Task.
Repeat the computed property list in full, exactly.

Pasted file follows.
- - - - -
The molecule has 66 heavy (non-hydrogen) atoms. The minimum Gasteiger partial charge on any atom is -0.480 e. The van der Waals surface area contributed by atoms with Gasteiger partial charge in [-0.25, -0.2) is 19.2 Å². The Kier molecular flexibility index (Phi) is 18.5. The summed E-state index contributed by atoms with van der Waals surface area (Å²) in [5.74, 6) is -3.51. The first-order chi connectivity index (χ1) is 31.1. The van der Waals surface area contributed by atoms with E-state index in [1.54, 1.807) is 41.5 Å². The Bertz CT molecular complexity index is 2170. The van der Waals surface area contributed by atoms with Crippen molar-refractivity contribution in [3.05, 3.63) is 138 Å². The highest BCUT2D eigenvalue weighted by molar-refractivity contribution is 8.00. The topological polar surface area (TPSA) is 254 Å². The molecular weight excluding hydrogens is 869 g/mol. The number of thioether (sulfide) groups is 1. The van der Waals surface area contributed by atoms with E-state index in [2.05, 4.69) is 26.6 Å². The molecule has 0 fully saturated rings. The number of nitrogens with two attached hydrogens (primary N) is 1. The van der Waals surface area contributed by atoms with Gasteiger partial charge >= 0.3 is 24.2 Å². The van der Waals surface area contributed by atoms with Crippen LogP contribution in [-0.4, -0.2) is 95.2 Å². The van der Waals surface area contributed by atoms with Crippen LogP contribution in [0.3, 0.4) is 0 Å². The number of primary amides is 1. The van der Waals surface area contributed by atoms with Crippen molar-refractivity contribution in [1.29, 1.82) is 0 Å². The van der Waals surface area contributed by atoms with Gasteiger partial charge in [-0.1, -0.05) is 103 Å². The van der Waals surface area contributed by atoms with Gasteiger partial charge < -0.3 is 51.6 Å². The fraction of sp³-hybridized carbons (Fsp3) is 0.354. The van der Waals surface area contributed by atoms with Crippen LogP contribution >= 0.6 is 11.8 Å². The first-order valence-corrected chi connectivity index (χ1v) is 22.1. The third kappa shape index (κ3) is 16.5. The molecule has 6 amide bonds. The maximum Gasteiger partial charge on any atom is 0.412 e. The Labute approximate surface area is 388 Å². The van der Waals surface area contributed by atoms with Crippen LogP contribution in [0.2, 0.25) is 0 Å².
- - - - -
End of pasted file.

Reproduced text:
The molecule has 66 heavy (non-hydrogen) atoms. The minimum Gasteiger partial charge on any atom is -0.480 e. The van der Waals surface area contributed by atoms with Gasteiger partial charge in [-0.25, -0.2) is 19.2 Å². The Kier molecular flexibility index (Phi) is 18.5. The summed E-state index contributed by atoms with van der Waals surface area (Å²) in [5.74, 6) is -3.51. The first-order chi connectivity index (χ1) is 31.1. The van der Waals surface area contributed by atoms with E-state index in [1.54, 1.807) is 41.5 Å². The Bertz CT molecular complexity index is 2170. The van der Waals surface area contributed by atoms with Crippen molar-refractivity contribution in [3.05, 3.63) is 138 Å². The highest BCUT2D eigenvalue weighted by molar-refractivity contribution is 8.00. The topological polar surface area (TPSA) is 254 Å². The molecular weight excluding hydrogens is 869 g/mol. The number of thioether (sulfide) groups is 1. The van der Waals surface area contributed by atoms with E-state index in [2.05, 4.69) is 26.6 Å². The molecule has 0 fully saturated rings. The number of nitrogens with two attached hydrogens (primary N) is 1. The van der Waals surface area contributed by atoms with Gasteiger partial charge >= 0.3 is 24.2 Å². The van der Waals surface area contributed by atoms with Crippen LogP contribution in [-0.4, -0.2) is 95.2 Å². The van der Waals surface area contributed by atoms with Crippen LogP contribution in [0.3, 0.4) is 0 Å². The number of primary amides is 1. The van der Waals surface area contributed by atoms with Crippen molar-refractivity contribution in [1.29, 1.82) is 0 Å². The van der Waals surface area contributed by atoms with Gasteiger partial charge in [-0.1, -0.05) is 103 Å². The van der Waals surface area contributed by atoms with Gasteiger partial charge < -0.3 is 51.6 Å². The fraction of sp³-hybridized carbons (Fsp3) is 0.354. The van der Waals surface area contributed by atoms with Crippen LogP contribution >= 0.6 is 11.8 Å². The first-order valence-corrected chi connectivity index (χ1v) is 22.1. The third kappa shape index (κ3) is 16.5. The molecule has 6 amide bonds. The maximum Gasteiger partial charge on any atom is 0.412 e. The Labute approximate surface area is 388 Å². The van der Waals surface area contributed by atoms with Crippen LogP contribution in [0.2, 0.25) is 0 Å².